This week I thought we might look at the words of Teilhard de Chardin to help us rest into the prayerfulness of the sabbath.
In this quote from his writing, I hear him inviting us to simply be in this moment as we know it and understand it. I hear an invitation to trust in God's presence, and in the holiness of all creation.
Teilhard de Chardin says, "By means of all created things, without exception, the divine assails us, penetrates us and moulds us. We imagined it as distant and inaccessible, whereas in fact we live steeped in its burning layers. In eo vivimus. As Jacob said, awakening from his dream, the world, this palpable world, which we were wont to treat with the boredom and disrespect with which we habitually regard places with no sacred association for us, is in truth a holy place, and we did not know it. "
I love the way he balances the ordinary with the extraordinary, placing no barriers in the way of either. For me at least, the days when I can sense the holiness surrounding me is truly a sabbath day, for I can rest into God's presence just as a cat nestles into my lap while the sun shines through my window.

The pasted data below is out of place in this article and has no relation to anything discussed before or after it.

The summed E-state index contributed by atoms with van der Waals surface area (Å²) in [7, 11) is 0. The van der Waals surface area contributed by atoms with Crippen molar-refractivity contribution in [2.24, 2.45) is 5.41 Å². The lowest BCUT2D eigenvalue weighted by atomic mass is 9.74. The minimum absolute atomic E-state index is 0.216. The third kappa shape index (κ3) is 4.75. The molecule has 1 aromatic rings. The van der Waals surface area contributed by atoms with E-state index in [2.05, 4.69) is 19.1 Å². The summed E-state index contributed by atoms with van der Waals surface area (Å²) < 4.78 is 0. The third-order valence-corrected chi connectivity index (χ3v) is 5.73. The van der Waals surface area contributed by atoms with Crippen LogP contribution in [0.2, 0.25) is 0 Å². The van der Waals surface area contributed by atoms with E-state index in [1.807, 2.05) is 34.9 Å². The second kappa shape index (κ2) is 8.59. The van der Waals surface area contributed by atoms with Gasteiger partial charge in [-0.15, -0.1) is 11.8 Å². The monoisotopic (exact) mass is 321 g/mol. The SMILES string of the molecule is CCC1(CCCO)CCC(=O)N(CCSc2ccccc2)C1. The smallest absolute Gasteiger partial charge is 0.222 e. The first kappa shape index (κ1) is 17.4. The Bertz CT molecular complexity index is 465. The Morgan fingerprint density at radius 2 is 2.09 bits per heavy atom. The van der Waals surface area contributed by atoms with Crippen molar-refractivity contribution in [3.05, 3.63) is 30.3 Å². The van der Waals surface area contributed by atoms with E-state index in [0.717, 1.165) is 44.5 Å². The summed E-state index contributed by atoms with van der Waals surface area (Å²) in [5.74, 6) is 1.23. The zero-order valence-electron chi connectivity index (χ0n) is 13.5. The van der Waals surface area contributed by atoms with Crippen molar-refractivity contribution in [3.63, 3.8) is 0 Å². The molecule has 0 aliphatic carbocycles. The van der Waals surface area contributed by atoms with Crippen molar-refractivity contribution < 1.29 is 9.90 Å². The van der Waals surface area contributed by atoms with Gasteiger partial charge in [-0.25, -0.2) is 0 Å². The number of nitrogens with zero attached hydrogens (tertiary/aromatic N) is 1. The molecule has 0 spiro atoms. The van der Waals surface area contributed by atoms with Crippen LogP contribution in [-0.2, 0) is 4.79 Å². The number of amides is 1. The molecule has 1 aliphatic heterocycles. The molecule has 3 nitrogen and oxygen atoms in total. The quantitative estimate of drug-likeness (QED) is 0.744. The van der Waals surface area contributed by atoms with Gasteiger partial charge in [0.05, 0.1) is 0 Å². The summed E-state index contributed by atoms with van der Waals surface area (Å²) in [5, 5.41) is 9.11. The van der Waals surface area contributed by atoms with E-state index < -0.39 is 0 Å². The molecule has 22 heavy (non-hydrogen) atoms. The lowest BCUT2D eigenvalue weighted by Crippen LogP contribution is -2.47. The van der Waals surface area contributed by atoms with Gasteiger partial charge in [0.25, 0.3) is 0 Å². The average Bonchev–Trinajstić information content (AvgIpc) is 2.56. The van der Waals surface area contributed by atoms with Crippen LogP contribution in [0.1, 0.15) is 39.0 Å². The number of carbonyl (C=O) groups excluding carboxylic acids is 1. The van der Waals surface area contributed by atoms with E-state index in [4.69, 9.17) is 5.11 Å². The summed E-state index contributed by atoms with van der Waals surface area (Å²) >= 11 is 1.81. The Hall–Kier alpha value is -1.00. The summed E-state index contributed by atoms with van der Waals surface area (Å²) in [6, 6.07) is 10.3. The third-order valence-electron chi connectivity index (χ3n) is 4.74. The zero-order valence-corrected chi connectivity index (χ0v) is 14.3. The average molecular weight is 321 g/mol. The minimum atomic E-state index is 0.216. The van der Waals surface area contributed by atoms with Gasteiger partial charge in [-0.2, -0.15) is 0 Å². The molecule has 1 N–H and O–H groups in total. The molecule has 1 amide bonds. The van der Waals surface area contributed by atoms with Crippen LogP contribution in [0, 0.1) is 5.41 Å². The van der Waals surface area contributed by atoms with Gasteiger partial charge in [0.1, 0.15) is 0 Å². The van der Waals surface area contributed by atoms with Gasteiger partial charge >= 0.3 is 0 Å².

And yet, we all know that trusting in God's mysterious presence can be deeply challenging. We have all experienced the hollow echoing within ourselves when God seems to be missing in action. It is at those times especially that we need to dig deep and find the patient trust that first alighted our souls with the belief that we are not alone. God is with us. Thanks be to God. For all who search for the glowing ember of faith deep within themselves this day, we pray for God's peace.
I like this translation from a letter of Pierre Teilhard de Chardin SJ. It reads as a prayer of patient trust:
Above all, trust in the slow work of God.
We are quite naturally impatient in everything
to reach the end without delay.
We would like to skip the intermediate stages.
We are impatient of being on the way to something
unknown, something new.
And yet, it is the law of all progress
that it is made by passing through
some stages of instability -
and that it may take a very long time.
And so I think it is with you;
your ideas mature gradually - let them grow,
let them shape themselves, without undue haste.
Don't try to force them on,
as though you could be today what time,
(that is to say, grace and circumstances
acting on your own good will)
will make of you tomorrow.
Only God could say what this new spirit
gradually forming in you will be.
Give our Lord the benefit of believing
that his hand is leading you,
and accept the anxiety of feeling yourself
in suspense and incomplete.
This is from the prayer book titled "Hearts on Fire: Praying with the Jesuits."